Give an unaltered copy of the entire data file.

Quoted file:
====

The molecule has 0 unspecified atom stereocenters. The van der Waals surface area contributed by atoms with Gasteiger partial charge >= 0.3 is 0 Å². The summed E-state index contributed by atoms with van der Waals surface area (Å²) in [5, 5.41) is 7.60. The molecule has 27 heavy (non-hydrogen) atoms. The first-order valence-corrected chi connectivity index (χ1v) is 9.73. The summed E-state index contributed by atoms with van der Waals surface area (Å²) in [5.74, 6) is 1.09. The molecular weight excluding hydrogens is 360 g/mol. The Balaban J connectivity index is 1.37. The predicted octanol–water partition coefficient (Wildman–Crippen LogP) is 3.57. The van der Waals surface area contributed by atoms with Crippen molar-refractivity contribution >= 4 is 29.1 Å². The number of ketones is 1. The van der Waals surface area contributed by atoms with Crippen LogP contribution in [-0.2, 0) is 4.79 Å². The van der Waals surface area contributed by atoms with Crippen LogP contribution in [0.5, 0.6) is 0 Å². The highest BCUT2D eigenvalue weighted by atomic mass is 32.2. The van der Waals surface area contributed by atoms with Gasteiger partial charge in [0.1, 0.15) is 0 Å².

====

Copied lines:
The molecule has 0 unspecified atom stereocenters. The van der Waals surface area contributed by atoms with Gasteiger partial charge >= 0.3 is 0 Å². The summed E-state index contributed by atoms with van der Waals surface area (Å²) in [5, 5.41) is 7.60. The molecule has 27 heavy (non-hydrogen) atoms. The first-order valence-corrected chi connectivity index (χ1v) is 9.73. The summed E-state index contributed by atoms with van der Waals surface area (Å²) in [5.74, 6) is 1.09. The molecular weight excluding hydrogens is 360 g/mol. The Balaban J connectivity index is 1.37. The predicted octanol–water partition coefficient (Wildman–Crippen LogP) is 3.57. The van der Waals surface area contributed by atoms with Crippen molar-refractivity contribution >= 4 is 29.1 Å². The number of ketones is 1. The van der Waals surface area contributed by atoms with Crippen LogP contribution in [-0.2, 0) is 4.79 Å². The van der Waals surface area contributed by atoms with Crippen LogP contribution in [0.5, 0.6) is 0 Å². The highest BCUT2D eigenvalue weighted by atomic mass is 32.2. The van der Waals surface area contributed by atoms with Gasteiger partial charge in [0.1, 0.15) is 0 Å².